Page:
March 29, 2012
Authored by: Kathy Sherby and Stephanie Moll
The Service has recently issued two memoranda, IRS SBSE Memorandum, SBSE-04-1211-101 and IRS SBSE Memorandum, SBSE-04-1211-103, to provide interim guidance for the Internal Revenue Manual concerning Gift Tax Examinations, specifically providing guidance concerning identifying prior previously undisclosed gifts.
Will an Audit of One Gift Tax Return Lead to an Audit of All Gift Tax Returns?
Memorandum 103 states that the examiner is now responsible for requesting a transcript of all prior gift tax returns that the taxpayer has filed with the IRS, and for obtaining copies of all such returns from the Service Center where the return was filed, from the C-Site in Kansas City, Missouri, prior to starting the examination, or from the taxpayer once the examination has commenced. The examiner is then to determine the statute of limitations for each gift tax return, and to “probe for undisclosed transfers.” These new IRM instructions would seem to lead to audit of all of the taxpayer’s gift tax returns on the selection for audit of any of the taxpayer’s gift tax returns.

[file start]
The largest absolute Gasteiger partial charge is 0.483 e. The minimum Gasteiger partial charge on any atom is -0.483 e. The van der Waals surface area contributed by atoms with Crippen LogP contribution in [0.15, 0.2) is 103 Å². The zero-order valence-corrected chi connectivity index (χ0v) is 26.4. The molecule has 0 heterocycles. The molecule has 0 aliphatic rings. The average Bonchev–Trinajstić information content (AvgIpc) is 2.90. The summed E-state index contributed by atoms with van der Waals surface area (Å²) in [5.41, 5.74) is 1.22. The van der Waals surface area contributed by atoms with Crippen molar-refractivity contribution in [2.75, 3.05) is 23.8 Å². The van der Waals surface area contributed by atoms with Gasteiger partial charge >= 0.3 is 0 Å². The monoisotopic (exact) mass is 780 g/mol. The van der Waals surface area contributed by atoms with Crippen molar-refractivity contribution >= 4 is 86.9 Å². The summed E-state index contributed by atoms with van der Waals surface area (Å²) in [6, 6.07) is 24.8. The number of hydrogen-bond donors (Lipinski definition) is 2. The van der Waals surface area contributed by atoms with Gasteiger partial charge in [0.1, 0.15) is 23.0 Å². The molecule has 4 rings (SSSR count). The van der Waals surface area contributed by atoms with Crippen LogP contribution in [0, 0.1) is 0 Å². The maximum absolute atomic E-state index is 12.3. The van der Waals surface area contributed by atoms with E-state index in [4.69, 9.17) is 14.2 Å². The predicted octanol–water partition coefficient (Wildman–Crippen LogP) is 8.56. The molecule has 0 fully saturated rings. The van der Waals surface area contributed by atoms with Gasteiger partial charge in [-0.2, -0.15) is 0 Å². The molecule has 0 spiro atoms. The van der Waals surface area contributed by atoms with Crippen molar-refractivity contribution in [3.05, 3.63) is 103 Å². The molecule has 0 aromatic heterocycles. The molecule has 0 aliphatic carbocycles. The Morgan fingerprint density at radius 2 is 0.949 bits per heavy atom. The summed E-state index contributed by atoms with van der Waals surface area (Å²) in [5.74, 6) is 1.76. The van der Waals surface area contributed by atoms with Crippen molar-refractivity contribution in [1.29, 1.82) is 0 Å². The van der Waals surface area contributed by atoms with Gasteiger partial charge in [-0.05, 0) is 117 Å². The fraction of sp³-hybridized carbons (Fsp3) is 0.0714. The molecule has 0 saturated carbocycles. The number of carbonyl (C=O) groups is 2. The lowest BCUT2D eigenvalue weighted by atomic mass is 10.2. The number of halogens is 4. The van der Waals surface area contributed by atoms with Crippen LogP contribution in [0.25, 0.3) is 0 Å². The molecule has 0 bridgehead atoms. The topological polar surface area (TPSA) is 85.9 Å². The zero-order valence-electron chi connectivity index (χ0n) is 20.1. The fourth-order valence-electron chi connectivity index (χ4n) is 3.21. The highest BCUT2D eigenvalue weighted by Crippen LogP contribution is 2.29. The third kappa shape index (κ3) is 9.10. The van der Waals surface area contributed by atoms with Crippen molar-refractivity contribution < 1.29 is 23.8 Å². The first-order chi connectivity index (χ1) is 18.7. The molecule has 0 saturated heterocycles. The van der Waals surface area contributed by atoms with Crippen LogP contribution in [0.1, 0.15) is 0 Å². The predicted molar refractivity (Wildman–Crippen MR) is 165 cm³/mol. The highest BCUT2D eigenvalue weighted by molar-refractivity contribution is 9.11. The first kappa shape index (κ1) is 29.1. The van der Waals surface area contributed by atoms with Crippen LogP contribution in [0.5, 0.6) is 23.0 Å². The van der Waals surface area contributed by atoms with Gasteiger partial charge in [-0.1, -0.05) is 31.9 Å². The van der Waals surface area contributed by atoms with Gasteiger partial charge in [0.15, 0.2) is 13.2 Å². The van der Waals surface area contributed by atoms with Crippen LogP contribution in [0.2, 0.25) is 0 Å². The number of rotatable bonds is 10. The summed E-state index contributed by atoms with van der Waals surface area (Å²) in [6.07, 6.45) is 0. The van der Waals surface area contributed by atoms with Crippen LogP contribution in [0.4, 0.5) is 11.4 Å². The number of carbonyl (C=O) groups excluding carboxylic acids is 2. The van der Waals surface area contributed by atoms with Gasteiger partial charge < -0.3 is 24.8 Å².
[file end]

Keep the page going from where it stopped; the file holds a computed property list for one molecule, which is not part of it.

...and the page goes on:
When Does the Statute of Limitations Start to Run?
Memorandum 101 discusses the gift tax statute of limitations in estate and gift tax examinations. The general rule set out in IRC Section 6501(a) provides a three-year statute of limitations. However, for gifts made after December 31, 1996, as a result of the enactment of IRC Section 6501(c)(9), if a gift is not adequately disclosed on the Return, (either omitted entirely or a Return does not apprise the IRS of the nature of the gift) the statute of limitations does not begin to run and the gift tax may be assessed at any time with respect to the gift, even if the statute of limitations has run on the Return filed for the year the gift was made. If the statute of limitations has not yet run on the Return filed on which there was an omitted gift or an inadequately disclosed gift, the examiner will seek the taxpayer’s consent to extend the statute of limitations on the entire Return, but if unable to obtain such consent to an extension, the examiner may allow the three-year statute to run on the Return, and proceed with an examination and gift tax assessment for the undisclosed or inadequately disclosed gift.